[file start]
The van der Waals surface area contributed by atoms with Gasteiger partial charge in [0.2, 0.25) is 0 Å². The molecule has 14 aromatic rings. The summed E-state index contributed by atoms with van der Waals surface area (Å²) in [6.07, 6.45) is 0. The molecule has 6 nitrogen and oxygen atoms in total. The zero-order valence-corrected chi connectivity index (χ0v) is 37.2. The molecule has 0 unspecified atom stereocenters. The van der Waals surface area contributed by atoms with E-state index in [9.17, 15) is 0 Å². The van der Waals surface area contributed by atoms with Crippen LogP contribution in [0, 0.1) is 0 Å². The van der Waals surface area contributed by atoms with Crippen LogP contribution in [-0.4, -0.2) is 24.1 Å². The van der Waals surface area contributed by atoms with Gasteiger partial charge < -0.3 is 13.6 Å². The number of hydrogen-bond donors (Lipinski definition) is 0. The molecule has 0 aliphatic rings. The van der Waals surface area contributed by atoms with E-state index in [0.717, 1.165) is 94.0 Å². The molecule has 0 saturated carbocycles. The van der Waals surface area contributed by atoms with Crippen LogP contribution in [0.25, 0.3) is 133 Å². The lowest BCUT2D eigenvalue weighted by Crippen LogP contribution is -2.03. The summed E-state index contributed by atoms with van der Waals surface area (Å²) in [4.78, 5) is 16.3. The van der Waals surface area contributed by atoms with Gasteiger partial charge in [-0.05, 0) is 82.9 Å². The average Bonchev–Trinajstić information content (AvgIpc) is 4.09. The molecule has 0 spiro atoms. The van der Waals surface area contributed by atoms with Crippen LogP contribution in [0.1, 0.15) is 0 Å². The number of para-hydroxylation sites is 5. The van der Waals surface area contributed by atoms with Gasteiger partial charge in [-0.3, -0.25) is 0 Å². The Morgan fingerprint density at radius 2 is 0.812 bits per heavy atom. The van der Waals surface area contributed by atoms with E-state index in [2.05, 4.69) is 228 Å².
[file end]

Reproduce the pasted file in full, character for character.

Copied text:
The van der Waals surface area contributed by atoms with Gasteiger partial charge in [0.2, 0.25) is 0 Å². The molecule has 14 aromatic rings. The summed E-state index contributed by atoms with van der Waals surface area (Å²) in [6.07, 6.45) is 0. The molecule has 6 nitrogen and oxygen atoms in total. The zero-order valence-corrected chi connectivity index (χ0v) is 37.2. The molecule has 0 unspecified atom stereocenters. The van der Waals surface area contributed by atoms with E-state index in [9.17, 15) is 0 Å². The van der Waals surface area contributed by atoms with Crippen LogP contribution in [0, 0.1) is 0 Å². The van der Waals surface area contributed by atoms with Crippen LogP contribution in [-0.4, -0.2) is 24.1 Å². The van der Waals surface area contributed by atoms with Gasteiger partial charge < -0.3 is 13.6 Å². The number of hydrogen-bond donors (Lipinski definition) is 0. The molecule has 0 aliphatic rings. The van der Waals surface area contributed by atoms with E-state index in [0.717, 1.165) is 94.0 Å². The molecule has 0 saturated carbocycles. The van der Waals surface area contributed by atoms with Crippen LogP contribution in [0.25, 0.3) is 133 Å². The lowest BCUT2D eigenvalue weighted by Crippen LogP contribution is -2.03. The summed E-state index contributed by atoms with van der Waals surface area (Å²) in [4.78, 5) is 16.3. The van der Waals surface area contributed by atoms with Gasteiger partial charge in [-0.05, 0) is 82.9 Å². The average Bonchev–Trinajstić information content (AvgIpc) is 4.09. The molecule has 0 spiro atoms. The van der Waals surface area contributed by atoms with Crippen LogP contribution in [0.1, 0.15) is 0 Å². The number of para-hydroxylation sites is 5. The van der Waals surface area contributed by atoms with Gasteiger partial charge in [-0.3, -0.25) is 0 Å². The Morgan fingerprint density at radius 2 is 0.812 bits per heavy atom. The van der Waals surface area contributed by atoms with E-state index in [2.05, 4.69) is 228 Å².